A four-university collaboration that includes Lehigh University astrophysicist Joshua Pepper has discovered a hot Saturn-like planet in another solar system 700 light years away.
The discovery came with the aid of inexpensive ground-based telescopes, the luck of clear skies on the right nights and a combination of creative methods to detect planetary orbits.
The discovery of exoplanet KELT-6b was announced at the American Astronomical Society’s national meeting in Indianapolis on June 4, 2013.
As seen from Earth, KELT-6b resides in the constellation Coma Berenices, near Leo, and has an orbit that crosses, or “transits,” in front of its star every 7.8 days. That means a “year” on the planet lasts just over a week, and its trip across the face of its star as seen from Earth lasts only seven hours.
Seven hours seems like a short time, but most planets found by ground-based telescopes have had even shorter transits. Catching a complete observation of KELT-6b took more luck–seven hours of continuous telescope time with clear skies during darkness at the University of Louisville’s Moore Observatory.
KELT-6b is now the longest-duration, full planetary transit continuously observed from the ground, according to Louisville’s Karen Collins, a doctoral student and the paper’s lead author. This is the 4th planet discovered by the KELT project.
KELT stands for the Kilodegree Extremely Little Telescope project, jointly operated by Pepper and astronomers at The Ohio State University and Vanderbilt University. The KELT-North telescope in Arizona and its twin, KELT-South in South Africa, are no more powerful than high-end digital cameras. The KELT telescopes record images of huge swaths of the night sky. Scientists search for slight, periodic dimming of any stars in the images, which could indicate a planet transiting its star. Once the slight variation in light is detected, scientists use larger telescopes to determine exactly which star is affected and precisely how much it dims. While KELT-North briefly glimpsed the new planet last year, the team needed help with follow-up observations to capture the entire transit, explained Scott Gaudi, associate professor of astronomy at Ohio State and member of the KELT team.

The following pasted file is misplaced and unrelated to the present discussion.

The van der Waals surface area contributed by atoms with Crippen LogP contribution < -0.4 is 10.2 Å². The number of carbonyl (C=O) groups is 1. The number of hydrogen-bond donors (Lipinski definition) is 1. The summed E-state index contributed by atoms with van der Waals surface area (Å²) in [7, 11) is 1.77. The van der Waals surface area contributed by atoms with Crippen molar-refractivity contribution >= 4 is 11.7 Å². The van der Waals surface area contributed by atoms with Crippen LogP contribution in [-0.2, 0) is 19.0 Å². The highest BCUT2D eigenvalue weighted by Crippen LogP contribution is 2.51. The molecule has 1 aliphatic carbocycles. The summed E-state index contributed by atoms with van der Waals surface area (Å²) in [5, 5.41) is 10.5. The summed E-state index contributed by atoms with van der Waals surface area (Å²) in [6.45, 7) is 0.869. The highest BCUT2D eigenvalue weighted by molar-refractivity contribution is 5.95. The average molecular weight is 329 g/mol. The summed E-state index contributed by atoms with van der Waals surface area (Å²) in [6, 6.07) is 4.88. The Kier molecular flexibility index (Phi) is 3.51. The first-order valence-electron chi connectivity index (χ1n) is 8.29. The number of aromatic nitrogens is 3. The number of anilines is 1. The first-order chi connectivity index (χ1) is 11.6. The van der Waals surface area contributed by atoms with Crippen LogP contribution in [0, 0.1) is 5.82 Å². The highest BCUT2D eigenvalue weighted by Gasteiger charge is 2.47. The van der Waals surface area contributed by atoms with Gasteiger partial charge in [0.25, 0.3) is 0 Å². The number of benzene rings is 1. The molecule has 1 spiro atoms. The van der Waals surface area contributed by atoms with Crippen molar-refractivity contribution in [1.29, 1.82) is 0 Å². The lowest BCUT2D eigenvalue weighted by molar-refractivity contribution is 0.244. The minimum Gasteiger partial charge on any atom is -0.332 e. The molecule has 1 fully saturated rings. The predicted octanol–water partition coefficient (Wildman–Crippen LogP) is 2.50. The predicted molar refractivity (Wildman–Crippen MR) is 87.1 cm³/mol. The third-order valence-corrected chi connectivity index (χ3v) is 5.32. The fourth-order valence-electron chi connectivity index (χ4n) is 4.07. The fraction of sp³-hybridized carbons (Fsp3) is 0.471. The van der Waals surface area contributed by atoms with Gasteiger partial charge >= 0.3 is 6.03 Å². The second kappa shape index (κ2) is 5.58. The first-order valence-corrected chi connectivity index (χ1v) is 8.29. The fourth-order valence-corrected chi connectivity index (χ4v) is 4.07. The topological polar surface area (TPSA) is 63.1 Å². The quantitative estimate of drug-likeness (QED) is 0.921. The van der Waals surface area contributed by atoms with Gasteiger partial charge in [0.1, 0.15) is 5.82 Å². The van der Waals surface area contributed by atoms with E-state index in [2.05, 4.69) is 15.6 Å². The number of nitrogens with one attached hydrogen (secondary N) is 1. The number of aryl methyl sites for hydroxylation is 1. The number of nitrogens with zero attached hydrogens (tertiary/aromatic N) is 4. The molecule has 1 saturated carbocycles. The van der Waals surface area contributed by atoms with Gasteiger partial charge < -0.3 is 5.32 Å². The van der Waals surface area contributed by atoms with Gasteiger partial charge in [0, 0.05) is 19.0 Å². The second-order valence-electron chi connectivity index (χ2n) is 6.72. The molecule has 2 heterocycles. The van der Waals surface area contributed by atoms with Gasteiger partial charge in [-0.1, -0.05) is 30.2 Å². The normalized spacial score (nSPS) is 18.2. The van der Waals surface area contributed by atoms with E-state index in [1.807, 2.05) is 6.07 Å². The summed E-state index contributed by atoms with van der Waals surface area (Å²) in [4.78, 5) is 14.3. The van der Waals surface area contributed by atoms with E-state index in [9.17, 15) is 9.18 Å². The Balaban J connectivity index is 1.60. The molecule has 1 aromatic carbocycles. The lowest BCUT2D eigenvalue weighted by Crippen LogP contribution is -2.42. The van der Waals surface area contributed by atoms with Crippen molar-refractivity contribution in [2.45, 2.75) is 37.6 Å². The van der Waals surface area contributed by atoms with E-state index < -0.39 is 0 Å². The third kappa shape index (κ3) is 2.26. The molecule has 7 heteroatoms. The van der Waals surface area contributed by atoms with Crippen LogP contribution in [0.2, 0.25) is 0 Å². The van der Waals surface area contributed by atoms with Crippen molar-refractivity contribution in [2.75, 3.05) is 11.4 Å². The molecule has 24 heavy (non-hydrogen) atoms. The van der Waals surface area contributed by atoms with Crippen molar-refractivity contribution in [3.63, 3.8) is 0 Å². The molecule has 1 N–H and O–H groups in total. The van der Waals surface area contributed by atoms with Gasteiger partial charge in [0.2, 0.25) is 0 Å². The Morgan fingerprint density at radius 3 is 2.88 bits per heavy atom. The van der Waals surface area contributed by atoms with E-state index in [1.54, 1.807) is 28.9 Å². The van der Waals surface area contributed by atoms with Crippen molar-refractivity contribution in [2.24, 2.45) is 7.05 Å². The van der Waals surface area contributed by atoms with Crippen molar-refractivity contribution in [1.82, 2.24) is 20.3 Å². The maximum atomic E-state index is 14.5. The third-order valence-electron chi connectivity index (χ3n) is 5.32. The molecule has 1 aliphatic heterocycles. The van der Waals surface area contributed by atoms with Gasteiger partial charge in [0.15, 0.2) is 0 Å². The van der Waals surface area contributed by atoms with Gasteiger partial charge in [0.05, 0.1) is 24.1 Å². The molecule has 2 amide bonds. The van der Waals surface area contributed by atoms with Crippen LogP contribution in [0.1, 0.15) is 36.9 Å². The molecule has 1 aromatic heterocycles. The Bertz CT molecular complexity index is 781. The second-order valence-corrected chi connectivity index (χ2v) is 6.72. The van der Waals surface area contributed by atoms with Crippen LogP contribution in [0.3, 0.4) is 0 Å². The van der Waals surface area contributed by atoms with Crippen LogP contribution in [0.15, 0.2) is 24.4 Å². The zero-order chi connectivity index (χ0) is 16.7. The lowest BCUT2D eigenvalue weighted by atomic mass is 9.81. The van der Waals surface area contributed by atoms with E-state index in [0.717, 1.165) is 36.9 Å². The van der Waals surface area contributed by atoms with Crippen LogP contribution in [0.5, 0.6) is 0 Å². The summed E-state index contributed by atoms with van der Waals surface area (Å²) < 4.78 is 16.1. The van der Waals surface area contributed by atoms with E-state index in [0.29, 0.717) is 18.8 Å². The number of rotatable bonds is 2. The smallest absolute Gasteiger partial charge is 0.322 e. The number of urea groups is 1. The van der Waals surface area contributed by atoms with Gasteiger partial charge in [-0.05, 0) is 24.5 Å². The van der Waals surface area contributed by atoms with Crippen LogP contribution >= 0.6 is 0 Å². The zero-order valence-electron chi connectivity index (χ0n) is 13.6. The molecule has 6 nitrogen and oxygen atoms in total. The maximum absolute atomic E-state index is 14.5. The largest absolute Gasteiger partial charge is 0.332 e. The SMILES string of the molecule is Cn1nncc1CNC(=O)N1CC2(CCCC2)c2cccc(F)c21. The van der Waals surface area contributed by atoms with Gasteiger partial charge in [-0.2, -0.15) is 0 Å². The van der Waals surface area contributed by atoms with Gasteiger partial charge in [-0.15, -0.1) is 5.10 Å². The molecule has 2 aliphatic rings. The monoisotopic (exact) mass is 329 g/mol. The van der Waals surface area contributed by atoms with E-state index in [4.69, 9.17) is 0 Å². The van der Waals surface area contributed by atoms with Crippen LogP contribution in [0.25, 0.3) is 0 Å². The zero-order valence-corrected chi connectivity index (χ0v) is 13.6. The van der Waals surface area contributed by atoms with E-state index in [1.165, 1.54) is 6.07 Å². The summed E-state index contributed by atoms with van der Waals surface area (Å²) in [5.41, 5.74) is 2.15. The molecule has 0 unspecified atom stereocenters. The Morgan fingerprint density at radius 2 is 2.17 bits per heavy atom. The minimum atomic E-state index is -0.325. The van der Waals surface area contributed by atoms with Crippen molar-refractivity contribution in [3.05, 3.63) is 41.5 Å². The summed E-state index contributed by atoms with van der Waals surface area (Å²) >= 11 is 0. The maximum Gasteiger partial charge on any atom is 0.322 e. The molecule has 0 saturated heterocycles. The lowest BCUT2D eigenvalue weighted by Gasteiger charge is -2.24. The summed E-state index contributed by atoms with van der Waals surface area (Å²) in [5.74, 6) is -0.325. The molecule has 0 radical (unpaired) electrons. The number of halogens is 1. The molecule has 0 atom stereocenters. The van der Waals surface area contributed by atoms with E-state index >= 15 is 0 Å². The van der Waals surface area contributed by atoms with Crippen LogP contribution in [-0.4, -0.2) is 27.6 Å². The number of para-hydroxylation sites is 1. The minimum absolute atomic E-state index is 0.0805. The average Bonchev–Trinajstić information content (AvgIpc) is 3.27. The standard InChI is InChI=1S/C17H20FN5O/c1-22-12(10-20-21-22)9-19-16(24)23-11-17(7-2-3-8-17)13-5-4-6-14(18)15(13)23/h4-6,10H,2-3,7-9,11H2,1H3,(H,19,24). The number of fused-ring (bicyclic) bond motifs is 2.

Pepper, an assistant professor of physics at Lehigh, conducts the bulk of his research on the discovery of new planets, a field he says is crowded with scientists and expensive, internationally-funded telescopes. But as a graduate student at Ohio State, he began to theorize of a cheaper, quicker way to isolate planets that were good prospects for intense study.
With assistance, he planned and built the first KELT telescope as a graduate student.
“These are the smallest, cheapest telescopes out there,” said Pepper. “But our goal is not to find a lot of planets using this method. The few we do find, however, are orbiting extremely bright host stars, making them prime targets for future research using the big telescopes in Hawaii, Chile and space.”
Using the fully robotic telescope, the team scans about 1.5 million available stars, 1200-1500 times a year, looking for that sudden dip in brightness that indicates an eclipsing—although the proper term is a “transiting”— planet. The team then analyzes the data over long periods of time, looking for that tiny 1 percent dip in brightness that indicates a planet is passing by.
The planets they find most often are called Hot Jupiters, huge gas giants so close to a star they take only 3-8 days to orbit. Mercury, for example, needs 88 days to orbit our Sun, meaning there is little possibility of life on any of KELT’s discoveries.
“These are planets whose atmospheres we can observe,” says Pepper. “Now that they are discovered, future research will analyze starlight as it filters through the planet’s atmosphere during transit, revealing the gases that make up the planet.”
Several different observational techniques and calculations combined to reveal that KELT-6b is a hot gas-giant planet orbiting a star about the same age as our sun. The planet resembles our own Saturn in terms of size and mass—though it has no rings. It also resembles the most studied exoplanet to date, HD 209458b, but differs because it was formed in an environment low in elements heavier than hydrogen and helium. By comparing the newly discovered planet with others, scientists can learn more about planetary atmospheres and the evolution of planetary systems.
Along with Collins, Pepper, and Gaudi, other leaders of the team on this discovery included Keivan Stassun, professor of physics and astronomy and Robert Siverd, staff scientist, both with Vanderbilt University; John Kielkopf, professor of physics and astronomy at the University of Louisville, and Jason Eastman, a postdoctoral fellow at Las Cumbres Observatory.
Additional funding for the work came from the National Science Foundation, NASA, and Vanderbilt University.